In the modern anthology of 108 Upanishads, "Tejobindu" is number 37. It is thought to have been composed along with the other Yoga Upanishads between 100 B.C.E and 300 C.E. Written in poetic verse, some scholars hypothesize that it was one of the early Yoga Upanishads and likely composed at around the same time as parts of the "Mahabharata."
"Tejobindu Upanishad" emphasizes the practice of yoga and dhyana (meditation) as a path to understanding the soul, but acknowledges that meditation is very difficult. It outlines what is required for a successful meditation practice, including having Brahman as the focal point. The text closes with a description of a yogi who has achieved moksha (spiritual freedom or liberation).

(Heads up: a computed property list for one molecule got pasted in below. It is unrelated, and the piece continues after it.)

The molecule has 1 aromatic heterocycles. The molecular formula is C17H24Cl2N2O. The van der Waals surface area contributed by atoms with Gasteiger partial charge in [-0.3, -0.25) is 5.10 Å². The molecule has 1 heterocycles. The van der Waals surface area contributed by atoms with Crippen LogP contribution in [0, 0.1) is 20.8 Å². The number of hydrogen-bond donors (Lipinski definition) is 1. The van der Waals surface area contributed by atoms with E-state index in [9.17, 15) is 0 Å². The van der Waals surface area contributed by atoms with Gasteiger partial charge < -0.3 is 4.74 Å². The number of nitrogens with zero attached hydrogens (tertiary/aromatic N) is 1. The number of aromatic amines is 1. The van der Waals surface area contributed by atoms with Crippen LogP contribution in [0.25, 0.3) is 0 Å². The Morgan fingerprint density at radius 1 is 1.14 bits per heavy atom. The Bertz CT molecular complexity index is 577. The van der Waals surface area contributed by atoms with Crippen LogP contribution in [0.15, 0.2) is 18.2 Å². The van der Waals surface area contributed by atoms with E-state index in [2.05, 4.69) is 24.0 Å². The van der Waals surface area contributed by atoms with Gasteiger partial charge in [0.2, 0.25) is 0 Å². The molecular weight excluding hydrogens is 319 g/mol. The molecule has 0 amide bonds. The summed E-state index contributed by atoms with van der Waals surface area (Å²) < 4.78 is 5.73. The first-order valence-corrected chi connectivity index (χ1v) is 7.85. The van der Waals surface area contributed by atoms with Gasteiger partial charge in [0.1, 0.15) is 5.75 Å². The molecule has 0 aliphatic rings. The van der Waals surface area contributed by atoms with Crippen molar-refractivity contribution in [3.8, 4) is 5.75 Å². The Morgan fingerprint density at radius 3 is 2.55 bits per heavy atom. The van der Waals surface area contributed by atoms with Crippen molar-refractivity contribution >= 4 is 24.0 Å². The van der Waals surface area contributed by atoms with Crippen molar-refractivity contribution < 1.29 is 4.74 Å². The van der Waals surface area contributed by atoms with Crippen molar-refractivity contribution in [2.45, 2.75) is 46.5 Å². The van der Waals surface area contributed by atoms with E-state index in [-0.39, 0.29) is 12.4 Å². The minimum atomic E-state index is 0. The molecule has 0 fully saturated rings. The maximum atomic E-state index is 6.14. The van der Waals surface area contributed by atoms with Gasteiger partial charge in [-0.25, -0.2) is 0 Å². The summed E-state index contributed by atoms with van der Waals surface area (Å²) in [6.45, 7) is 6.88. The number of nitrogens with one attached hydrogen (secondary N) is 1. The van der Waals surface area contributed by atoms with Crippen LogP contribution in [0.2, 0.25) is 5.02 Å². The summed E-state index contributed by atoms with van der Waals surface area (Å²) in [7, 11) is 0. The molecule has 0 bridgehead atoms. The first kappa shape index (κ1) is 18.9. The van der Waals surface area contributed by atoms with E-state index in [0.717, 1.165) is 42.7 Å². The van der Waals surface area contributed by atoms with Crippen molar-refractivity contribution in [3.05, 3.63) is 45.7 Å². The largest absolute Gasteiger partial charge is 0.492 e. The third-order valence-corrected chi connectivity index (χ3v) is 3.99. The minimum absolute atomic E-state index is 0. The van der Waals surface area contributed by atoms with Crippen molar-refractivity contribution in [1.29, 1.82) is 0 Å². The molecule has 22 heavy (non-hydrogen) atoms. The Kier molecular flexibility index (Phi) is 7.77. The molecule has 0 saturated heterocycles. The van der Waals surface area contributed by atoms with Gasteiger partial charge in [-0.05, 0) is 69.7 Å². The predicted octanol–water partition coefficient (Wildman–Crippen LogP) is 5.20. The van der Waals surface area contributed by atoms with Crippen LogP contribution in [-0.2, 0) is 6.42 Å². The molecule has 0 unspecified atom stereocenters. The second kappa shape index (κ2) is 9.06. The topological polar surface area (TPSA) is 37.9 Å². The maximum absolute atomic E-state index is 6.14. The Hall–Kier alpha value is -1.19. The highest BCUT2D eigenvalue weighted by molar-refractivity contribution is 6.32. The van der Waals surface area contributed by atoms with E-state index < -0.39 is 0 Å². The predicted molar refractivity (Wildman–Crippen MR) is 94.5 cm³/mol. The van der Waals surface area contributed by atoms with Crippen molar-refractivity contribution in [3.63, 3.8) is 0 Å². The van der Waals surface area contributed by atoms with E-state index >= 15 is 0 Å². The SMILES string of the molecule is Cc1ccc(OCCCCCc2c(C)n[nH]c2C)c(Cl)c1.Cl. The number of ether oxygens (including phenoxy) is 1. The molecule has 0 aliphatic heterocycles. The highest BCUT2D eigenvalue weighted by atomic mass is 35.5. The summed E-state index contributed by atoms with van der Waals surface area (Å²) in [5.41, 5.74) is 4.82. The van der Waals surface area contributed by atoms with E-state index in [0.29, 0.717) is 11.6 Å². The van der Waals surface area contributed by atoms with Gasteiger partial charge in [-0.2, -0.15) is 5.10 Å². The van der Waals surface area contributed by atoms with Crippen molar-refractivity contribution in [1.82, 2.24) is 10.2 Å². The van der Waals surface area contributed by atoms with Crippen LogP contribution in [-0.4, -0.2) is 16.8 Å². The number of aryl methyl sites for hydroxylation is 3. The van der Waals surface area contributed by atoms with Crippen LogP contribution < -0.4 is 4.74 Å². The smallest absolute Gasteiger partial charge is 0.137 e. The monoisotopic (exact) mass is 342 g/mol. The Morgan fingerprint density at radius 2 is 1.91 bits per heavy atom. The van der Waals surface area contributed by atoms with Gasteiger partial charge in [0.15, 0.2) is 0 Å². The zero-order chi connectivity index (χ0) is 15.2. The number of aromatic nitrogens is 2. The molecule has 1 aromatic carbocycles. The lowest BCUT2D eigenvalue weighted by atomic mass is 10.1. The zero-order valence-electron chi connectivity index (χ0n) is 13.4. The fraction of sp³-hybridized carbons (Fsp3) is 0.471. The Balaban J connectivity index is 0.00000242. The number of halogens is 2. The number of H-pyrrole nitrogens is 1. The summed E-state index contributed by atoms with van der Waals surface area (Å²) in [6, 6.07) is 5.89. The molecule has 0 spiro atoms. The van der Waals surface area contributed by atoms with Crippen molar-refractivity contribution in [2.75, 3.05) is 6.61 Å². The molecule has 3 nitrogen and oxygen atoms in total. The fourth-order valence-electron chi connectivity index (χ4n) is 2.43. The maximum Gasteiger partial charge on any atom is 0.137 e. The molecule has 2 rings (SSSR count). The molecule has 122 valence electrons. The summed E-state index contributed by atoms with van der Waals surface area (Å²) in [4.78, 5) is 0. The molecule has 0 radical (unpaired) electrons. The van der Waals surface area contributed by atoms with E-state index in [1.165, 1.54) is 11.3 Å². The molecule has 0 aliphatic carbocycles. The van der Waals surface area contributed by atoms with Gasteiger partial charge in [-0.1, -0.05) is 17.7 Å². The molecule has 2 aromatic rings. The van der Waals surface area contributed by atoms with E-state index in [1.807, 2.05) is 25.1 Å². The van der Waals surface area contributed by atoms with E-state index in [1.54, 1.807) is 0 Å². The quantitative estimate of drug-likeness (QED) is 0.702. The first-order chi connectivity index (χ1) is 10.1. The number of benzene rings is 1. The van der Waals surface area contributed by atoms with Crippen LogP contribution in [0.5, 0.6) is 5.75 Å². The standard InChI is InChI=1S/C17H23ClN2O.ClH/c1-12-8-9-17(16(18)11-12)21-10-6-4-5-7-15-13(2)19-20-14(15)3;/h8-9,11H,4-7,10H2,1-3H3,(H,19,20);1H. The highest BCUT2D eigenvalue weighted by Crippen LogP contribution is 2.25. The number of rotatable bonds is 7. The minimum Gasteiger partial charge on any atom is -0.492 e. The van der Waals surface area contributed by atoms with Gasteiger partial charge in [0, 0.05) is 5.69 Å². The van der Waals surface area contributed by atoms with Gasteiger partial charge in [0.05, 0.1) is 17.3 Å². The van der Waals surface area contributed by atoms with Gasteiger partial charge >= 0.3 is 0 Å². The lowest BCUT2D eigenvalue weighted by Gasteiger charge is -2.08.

Within the verses, seven extra limbs of yoga are described, in addition to those included in the eight-limbed path of Patanjali’s Ashtanga yoga. These emphasize the concept of param-dhyana which is the supreme meditation upon tejobindu, the seed of spiritual light that resides in the heart, or the power of Brahman.